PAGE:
In the tribal meeting hall known as a diwan, on the edge of a forest of irrigated date palms in southern Iraq, Sheik Adnan Aidani grasped a stack of leaflets touting his underdog campaign. He had printed 2,000 of them. On any day, he extols the virtues of voting for him to dozens of skeptical followers, as they sip tea under portraits of his ancestors who led the tribe. His six sons said they corral anyone they meet. Their plea: Choose our father's list.
Soon after, his mobile phone rang, a call from one of his 12,000 tribesmen.
"God salute you," Aidani bellowed. More banter followed, then the sheik got to the point.
"I'm on the list that's numbered 234. Don't forget it. The number is very simple -- 2, 3, 4."
"I'm counting on you and our friends," he added, an order that sounded more like an entreaty.
Afterward, Aidani looked up, a bit discouraged, and shrugged his shoulders.
"I can't guarantee everyone in the tribe will vote for me," the sheik said.
Aidani is a minority within Iraq's Shiite Muslim majority, running on a small campaign list opposed by the United Iraqi Alliance, a coalition that has the tacit endorsement of Grand Ayatollah Ali Sistani, the country's most prominent religious leader.
In a region famed for its dates and poets, along the Shatt al Arab river that flows to the Persian Gulf, he confronts a constellation of forces that hold sway in Iraq's fiercely traditional countryside and that may prove decisive in Sunday's election for parliament.
Uphill might be too simple a word to describe Aidani's struggle; it is more like climbing a steep mountain. In this village, politics are reflected through a religious prism, and many people see the vote as a turning point in a centuries-long Shiite narrative of oppression and disinheritance.
More often than not, Sistani speaks for them, and the cacophony of posters of interim Prime Minister Ayad Allawi, the communists and the constitutional monarchists dwindle as the road stretches from Iraq's second-largest city of Basra to a countryside stitched by a lattice of canals and still scarred by memories of a Shiite uprising after the 1991 Persian Gulf War.
While sentiments are by no means universal in this village, and Allawi enjoys a degree of admiration even in Yusufan, voters still mention the past before the present, the sacred before the worldly -- and the sheik is left on the outside looking in.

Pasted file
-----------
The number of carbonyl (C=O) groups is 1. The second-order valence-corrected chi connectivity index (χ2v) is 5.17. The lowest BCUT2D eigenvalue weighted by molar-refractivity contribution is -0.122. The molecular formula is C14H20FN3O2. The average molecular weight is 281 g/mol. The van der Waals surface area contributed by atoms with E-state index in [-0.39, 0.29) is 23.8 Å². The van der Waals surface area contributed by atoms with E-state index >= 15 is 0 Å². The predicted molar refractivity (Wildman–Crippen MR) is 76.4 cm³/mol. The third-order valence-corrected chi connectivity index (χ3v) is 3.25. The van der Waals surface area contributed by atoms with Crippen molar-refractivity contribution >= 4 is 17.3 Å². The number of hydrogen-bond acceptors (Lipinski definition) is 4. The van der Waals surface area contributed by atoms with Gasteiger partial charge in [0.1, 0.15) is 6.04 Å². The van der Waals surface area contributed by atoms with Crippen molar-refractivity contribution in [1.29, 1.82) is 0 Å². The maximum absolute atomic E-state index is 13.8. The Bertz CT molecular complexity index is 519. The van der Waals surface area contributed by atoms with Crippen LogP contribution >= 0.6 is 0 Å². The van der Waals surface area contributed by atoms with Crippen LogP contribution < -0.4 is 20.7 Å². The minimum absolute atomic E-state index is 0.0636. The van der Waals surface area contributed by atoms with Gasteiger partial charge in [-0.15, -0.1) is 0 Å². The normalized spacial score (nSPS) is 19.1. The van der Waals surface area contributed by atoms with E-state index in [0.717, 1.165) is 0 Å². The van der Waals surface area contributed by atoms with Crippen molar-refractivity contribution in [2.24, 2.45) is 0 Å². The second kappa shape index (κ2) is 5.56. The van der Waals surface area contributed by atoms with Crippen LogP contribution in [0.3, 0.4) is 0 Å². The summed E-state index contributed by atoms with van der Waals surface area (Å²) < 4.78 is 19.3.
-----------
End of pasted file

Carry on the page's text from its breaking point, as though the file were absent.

"Some people stick with the list of the sayyid," Aidani said, using an honorific for Sistani, as he sat under World War I-vintage rifles hanging on the wall and a family tree tracing his genealogy back 33 generations. "They won't listen to anything else."
"To them," he said, shaking his head, "it's only the sayyid."
'We have to participate'
The sheik is what goes for temporal authority in Yusufan, a warren of mud-brick and concrete huts bisected by a canal and laced together by dirt roads. Home to about 25,000 people, it lacks the bustle of Basra, a half-hour drive away. Sleek wood boats still ply canals, and children play marbles on the dirt banks of the Shatt al Arab, which joins the Tigris and Euphrates rivers. The town's dense palm groves, withered by war and environmental degradation, produce one of the world's most famous varieties of dates, Al-Barhi.
Sheltered as it is, Yusufan is still suffused with the talk of Sunday's election, and the worry of what it might bring.
"People say we're going to cast our votes but we're going to die," said Raed Amir, who owns a small grocery store, its door adorned with portraits of Ayatollah Ruhollah Khomeini, the godfather of Iran's Islamic revolution, and Moqtada Sadr, the young Iraqi cleric and nemesis of the U.S. occupation. "I'm 90 percent sure there will be a bomb, with everyone there together."
In big cities like Basra and some neighborhoods in Baghdad, the degree to which people acknowledge the threat of violence is matched only by their determination to vote. It is no different in Yusufan. Nearly all of the men gathered around the store, built of mud, palm trunks and tin, nodded their heads yes when asked if they would walk the two miles or so to the school to cast their votes.
"We have to participate," said Amir, standing before a shelf lined with small packets of cardamom, pepper, sesame, shredded coconut and baking soda. "We don't want to feel regret in the future that we didn't participate."
A customer, Munir Ahmed, jumped in: "We wish the election was today, not tomorrow."
Along a wall across the street were the slogans that color the talk in the village's streets. One declared, "Yes, yes to Islam." Another voiced support for Sadr's militia, known as the Mahdi Army. Next to it was a plea for God's mercy on the men killed in March 1991, when the Shiite rebellion began in Basra after the Gulf War and spread through southern Iraq.
In place of the election posters that clutter Baghdad and Basra were more religious slogans down the street. "No honor for Baathists and no honor for communists." Or, more bluntly: "All of Iraq proclaims that Islam is the glory of our country."
The slogans give voice to the sentiment at Amir's store and in the streets around it. The sheik may be a village leader, and he enjoys their respect, but to Amir and his customers, authority goes to those who speak in the name of religion.
"Three-quarters will vote for Sistani's list," Amir predicted. "As for the other quarter, I don't know what's in their hearts."
Sticking with tradition
Basra, with its centuries of urban culture, often looks down on its rural counterparts. The countryside is seen as steeped in the traditions of Shiite faith -- the stories of Ali, seen by Shiites as the successor of the Prophet Muhammad, and his sons Hussein and Abbas, who were killed in a 7th-century battle in Karbala. While secular and nationalist candidates wax optimistic about their chances Sunday in Basra, they lament that they will fare far worse in villages such as Yusufan, which taken together are more populous.
"They consider Imam Hussein and Abbas the first and the last," said Ahmed Khudheir, a Communist Party spokesman in Basra, sitting next to a painting of Lenin. "It's not a political process there, it's religious passion."